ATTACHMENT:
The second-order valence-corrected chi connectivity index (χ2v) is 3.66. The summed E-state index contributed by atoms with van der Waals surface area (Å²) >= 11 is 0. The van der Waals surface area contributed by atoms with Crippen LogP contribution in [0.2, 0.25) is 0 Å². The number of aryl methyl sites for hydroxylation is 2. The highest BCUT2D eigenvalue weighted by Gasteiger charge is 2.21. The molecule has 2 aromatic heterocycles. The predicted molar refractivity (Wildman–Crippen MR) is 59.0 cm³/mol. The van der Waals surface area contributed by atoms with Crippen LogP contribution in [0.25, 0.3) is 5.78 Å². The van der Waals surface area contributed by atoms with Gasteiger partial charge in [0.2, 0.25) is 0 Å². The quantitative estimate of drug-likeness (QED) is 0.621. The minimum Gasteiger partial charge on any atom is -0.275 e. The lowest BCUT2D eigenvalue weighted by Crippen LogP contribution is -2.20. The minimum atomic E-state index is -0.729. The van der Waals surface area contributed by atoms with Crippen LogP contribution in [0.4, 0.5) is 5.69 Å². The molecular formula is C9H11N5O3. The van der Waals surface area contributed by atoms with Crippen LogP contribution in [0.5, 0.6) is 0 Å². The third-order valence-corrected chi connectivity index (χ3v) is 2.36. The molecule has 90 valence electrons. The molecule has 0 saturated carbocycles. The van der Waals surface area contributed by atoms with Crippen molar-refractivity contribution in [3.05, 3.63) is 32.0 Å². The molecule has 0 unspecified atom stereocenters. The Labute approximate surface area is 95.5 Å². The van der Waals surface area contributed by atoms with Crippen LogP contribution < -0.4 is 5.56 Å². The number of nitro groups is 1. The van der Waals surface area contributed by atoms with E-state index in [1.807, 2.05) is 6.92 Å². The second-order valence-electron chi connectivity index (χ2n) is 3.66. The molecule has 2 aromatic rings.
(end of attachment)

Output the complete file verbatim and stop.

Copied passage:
The second-order valence-corrected chi connectivity index (χ2v) is 3.66. The summed E-state index contributed by atoms with van der Waals surface area (Å²) >= 11 is 0. The van der Waals surface area contributed by atoms with Crippen LogP contribution in [0.2, 0.25) is 0 Å². The number of aryl methyl sites for hydroxylation is 2. The highest BCUT2D eigenvalue weighted by Gasteiger charge is 2.21. The molecule has 2 aromatic heterocycles. The predicted molar refractivity (Wildman–Crippen MR) is 59.0 cm³/mol. The van der Waals surface area contributed by atoms with Crippen LogP contribution in [0.25, 0.3) is 5.78 Å². The van der Waals surface area contributed by atoms with Gasteiger partial charge in [0.2, 0.25) is 0 Å². The quantitative estimate of drug-likeness (QED) is 0.621. The minimum Gasteiger partial charge on any atom is -0.275 e. The lowest BCUT2D eigenvalue weighted by Crippen LogP contribution is -2.20. The minimum atomic E-state index is -0.729. The van der Waals surface area contributed by atoms with Crippen LogP contribution in [0.4, 0.5) is 5.69 Å². The molecular formula is C9H11N5O3. The van der Waals surface area contributed by atoms with Crippen LogP contribution in [0.5, 0.6) is 0 Å². The third-order valence-corrected chi connectivity index (χ3v) is 2.36. The molecule has 90 valence electrons. The molecule has 0 saturated carbocycles. The van der Waals surface area contributed by atoms with Crippen molar-refractivity contribution in [3.05, 3.63) is 32.0 Å². The molecule has 0 unspecified atom stereocenters. The Labute approximate surface area is 95.5 Å². The van der Waals surface area contributed by atoms with Crippen LogP contribution < -0.4 is 5.56 Å². The number of nitro groups is 1. The van der Waals surface area contributed by atoms with E-state index in [1.807, 2.05) is 6.92 Å². The second-order valence-electron chi connectivity index (χ2n) is 3.66. The molecule has 2 aromatic rings.